As the pressure to pass standardized tests increases, even preschools are spending more time on strictly academic subjects. Instead of a general introduction to the alphabet, many preschools include a “Letter of the Week” component.
This component teaches the children the letters in a more formal way, focusing on not only recognizing the letter but what sound(s) it makes and what words start with that letter. This can be a problem for some children in preschool or for some parents using a “Letter of the Week” home school curriculum.
If you’re worried because your 3-year-old doesn’t know his letters, relax. While her preschool may be doing the “Letter of the Week,” it doesn’t mean they expect her to master all the letters right away. If you’re doing the home school version of “Letter of the Week,” don’t expect him to start reading in the next few months.
Teaching the letters and their sounds is a small component of early literacy instruction. If your child comprehends stories, uses language when playing and improves her vocabulary regularly, then her learning is on track.
Before children are ready for letter recognition, they need to understand some basic visual cues. They need to recognize lines versus circles, basic shapes like triangles and squares, and their colors.
Preschoolers need to be used to discriminating differences between objects on the page before they will be able to discriminate between letters. Once your child recognizes basic shapes and colors, then he is ready for “Letter of the Week.”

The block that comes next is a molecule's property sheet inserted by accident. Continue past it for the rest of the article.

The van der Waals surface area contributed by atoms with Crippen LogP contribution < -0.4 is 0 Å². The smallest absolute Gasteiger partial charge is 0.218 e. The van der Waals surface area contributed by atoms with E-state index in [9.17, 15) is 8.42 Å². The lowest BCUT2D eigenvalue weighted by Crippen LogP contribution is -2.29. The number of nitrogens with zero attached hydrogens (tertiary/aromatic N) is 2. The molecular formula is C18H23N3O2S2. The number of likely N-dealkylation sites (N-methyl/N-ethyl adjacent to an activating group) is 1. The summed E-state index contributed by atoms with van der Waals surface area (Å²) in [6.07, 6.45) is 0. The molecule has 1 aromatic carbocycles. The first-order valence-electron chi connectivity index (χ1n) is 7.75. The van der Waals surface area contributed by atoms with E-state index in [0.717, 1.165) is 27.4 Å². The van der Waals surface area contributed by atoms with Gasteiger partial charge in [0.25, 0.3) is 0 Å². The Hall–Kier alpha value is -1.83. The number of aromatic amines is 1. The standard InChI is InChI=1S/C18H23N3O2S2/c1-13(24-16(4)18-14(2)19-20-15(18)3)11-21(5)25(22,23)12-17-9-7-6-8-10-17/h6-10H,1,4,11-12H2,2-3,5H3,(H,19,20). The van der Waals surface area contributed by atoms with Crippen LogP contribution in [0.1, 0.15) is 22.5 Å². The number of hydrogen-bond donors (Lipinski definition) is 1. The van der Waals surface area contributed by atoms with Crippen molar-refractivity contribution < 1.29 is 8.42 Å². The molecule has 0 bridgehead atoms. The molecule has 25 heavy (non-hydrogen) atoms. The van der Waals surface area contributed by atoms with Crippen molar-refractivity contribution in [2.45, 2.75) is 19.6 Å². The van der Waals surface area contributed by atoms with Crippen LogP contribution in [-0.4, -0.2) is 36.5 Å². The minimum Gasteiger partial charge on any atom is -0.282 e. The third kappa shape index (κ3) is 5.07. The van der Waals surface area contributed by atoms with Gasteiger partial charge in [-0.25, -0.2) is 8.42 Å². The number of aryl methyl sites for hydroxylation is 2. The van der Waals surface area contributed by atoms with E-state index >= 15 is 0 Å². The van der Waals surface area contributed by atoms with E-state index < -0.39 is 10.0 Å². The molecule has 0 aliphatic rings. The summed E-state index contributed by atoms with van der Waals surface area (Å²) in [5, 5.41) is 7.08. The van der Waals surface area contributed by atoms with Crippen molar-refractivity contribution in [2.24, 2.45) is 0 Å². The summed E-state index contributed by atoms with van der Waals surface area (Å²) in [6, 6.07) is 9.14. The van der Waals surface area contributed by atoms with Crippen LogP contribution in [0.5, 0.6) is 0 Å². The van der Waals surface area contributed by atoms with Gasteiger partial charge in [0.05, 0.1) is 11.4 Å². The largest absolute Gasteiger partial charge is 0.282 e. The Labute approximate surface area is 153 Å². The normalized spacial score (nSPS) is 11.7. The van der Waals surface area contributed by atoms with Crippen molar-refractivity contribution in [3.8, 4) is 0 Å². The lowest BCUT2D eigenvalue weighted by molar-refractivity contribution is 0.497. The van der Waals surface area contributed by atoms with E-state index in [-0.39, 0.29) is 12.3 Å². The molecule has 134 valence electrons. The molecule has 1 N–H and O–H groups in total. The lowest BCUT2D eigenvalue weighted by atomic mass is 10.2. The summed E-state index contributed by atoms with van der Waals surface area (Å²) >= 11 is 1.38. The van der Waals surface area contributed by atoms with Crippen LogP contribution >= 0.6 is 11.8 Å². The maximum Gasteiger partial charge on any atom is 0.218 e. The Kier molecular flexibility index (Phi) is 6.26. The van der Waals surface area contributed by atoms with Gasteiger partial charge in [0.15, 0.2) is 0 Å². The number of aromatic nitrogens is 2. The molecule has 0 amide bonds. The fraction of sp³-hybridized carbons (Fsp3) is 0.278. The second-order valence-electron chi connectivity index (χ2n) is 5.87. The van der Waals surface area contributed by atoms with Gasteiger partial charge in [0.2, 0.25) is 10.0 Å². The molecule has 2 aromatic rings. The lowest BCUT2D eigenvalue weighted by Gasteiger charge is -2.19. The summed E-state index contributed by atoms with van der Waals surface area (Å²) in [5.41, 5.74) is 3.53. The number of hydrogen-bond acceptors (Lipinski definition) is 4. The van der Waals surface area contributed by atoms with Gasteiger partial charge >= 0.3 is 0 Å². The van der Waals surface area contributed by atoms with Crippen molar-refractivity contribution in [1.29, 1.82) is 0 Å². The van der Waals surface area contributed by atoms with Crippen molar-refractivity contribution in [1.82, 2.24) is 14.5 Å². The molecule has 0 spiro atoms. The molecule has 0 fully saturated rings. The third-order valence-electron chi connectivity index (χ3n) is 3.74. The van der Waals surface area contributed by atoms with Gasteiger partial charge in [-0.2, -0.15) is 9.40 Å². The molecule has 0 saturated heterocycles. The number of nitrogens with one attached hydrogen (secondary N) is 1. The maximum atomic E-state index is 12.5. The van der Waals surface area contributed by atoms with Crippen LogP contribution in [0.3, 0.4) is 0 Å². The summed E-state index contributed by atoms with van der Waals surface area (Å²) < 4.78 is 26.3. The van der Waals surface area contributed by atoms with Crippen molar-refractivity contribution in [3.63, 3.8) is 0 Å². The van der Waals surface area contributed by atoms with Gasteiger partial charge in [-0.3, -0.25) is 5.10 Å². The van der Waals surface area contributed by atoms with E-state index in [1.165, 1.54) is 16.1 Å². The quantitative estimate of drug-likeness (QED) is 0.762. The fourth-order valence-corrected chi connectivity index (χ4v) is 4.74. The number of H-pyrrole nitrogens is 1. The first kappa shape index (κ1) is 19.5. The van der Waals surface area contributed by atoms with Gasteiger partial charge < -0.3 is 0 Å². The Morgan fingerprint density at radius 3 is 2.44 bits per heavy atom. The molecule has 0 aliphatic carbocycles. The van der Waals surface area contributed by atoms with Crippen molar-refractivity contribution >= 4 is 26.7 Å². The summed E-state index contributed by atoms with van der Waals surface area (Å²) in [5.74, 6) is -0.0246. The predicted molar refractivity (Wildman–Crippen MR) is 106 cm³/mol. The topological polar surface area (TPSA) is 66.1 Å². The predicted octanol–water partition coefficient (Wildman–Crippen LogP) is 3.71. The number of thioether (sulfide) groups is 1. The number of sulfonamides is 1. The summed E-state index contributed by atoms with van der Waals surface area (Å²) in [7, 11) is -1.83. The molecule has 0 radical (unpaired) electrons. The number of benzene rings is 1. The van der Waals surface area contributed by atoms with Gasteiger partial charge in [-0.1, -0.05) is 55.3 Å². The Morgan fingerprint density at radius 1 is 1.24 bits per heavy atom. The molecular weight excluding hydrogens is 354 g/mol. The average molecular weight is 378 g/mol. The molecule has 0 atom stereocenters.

In addition to recognizing visual cues, preschoolers need to have phonological awareness before they are ready to learn about letters. Phonological awareness is the ability to discern sounds in words. It includes recognizing rhymes; hearing the initial, final and medial sounds in words; and being able to put sounds together to make words.
For example, does your preschooler know that “cat” and “bat” rhyme? Can your 4-year-old tell you that /b/ is the first sound in “bat”? Would your child know what word you were saying if you said each sound like /c/ /a/ /t/? Having phonological, sometimes called phonemic, awareness is a crucial early literacy skill. Teaching the letter sounds won’t help your child if he can’t discern that words are made up of different combinations of sounds.
Sitting still and paying attention aren’t exactly the strong suits of most preschoolers. Yet when we give them direct instruction on learning their letters, that is what we expect them to do. So we need to motivate them to learn; make them excited to pay attention during “Letter of the Week”. One way to do that is through other literacy activities.
A child who loves to hear stories or pretend to write is going to be a lot more motivated to learn her letters than one who has no interest in books or writing. Read aloud to your child regularly, write down his stories or picture descriptions, and point out all the times you read during a typical day.